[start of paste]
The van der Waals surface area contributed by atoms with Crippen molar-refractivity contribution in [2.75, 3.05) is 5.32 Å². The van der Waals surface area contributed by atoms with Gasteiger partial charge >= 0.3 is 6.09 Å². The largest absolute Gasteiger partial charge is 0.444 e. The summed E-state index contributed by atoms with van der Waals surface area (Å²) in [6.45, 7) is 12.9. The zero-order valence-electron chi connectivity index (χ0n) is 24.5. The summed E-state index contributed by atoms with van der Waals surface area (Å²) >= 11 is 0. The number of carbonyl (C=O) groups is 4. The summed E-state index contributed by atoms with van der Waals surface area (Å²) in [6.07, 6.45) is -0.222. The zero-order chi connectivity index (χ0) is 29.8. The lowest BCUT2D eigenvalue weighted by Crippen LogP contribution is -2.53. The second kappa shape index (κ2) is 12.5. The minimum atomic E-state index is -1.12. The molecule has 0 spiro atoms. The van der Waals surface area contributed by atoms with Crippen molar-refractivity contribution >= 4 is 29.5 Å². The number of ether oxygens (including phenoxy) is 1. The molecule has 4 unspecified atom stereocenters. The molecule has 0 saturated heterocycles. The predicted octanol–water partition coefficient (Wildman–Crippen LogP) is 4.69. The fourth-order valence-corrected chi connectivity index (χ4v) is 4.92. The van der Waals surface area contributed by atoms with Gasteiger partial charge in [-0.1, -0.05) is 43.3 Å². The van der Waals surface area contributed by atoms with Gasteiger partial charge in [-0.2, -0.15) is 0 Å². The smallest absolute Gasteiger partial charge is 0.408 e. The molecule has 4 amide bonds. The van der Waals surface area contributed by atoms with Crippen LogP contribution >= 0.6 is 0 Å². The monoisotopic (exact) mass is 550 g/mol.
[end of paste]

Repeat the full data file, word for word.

The van der Waals surface area contributed by atoms with Crippen molar-refractivity contribution in [2.75, 3.05) is 5.32 Å². The van der Waals surface area contributed by atoms with Gasteiger partial charge >= 0.3 is 6.09 Å². The largest absolute Gasteiger partial charge is 0.444 e. The summed E-state index contributed by atoms with van der Waals surface area (Å²) in [6.45, 7) is 12.9. The zero-order valence-electron chi connectivity index (χ0n) is 24.5. The summed E-state index contributed by atoms with van der Waals surface area (Å²) >= 11 is 0. The number of carbonyl (C=O) groups is 4. The summed E-state index contributed by atoms with van der Waals surface area (Å²) in [6.07, 6.45) is -0.222. The zero-order chi connectivity index (χ0) is 29.8. The lowest BCUT2D eigenvalue weighted by Crippen LogP contribution is -2.53. The second kappa shape index (κ2) is 12.5. The minimum atomic E-state index is -1.12. The molecule has 0 spiro atoms. The van der Waals surface area contributed by atoms with Crippen molar-refractivity contribution >= 4 is 29.5 Å². The number of ether oxygens (including phenoxy) is 1. The molecule has 4 unspecified atom stereocenters. The molecule has 0 saturated heterocycles. The predicted octanol–water partition coefficient (Wildman–Crippen LogP) is 4.69. The fourth-order valence-corrected chi connectivity index (χ4v) is 4.92. The van der Waals surface area contributed by atoms with Gasteiger partial charge in [-0.1, -0.05) is 43.3 Å². The van der Waals surface area contributed by atoms with Gasteiger partial charge in [-0.2, -0.15) is 0 Å². The smallest absolute Gasteiger partial charge is 0.408 e. The molecule has 4 amide bonds. The van der Waals surface area contributed by atoms with Crippen LogP contribution >= 0.6 is 0 Å². The monoisotopic (exact) mass is 550 g/mol.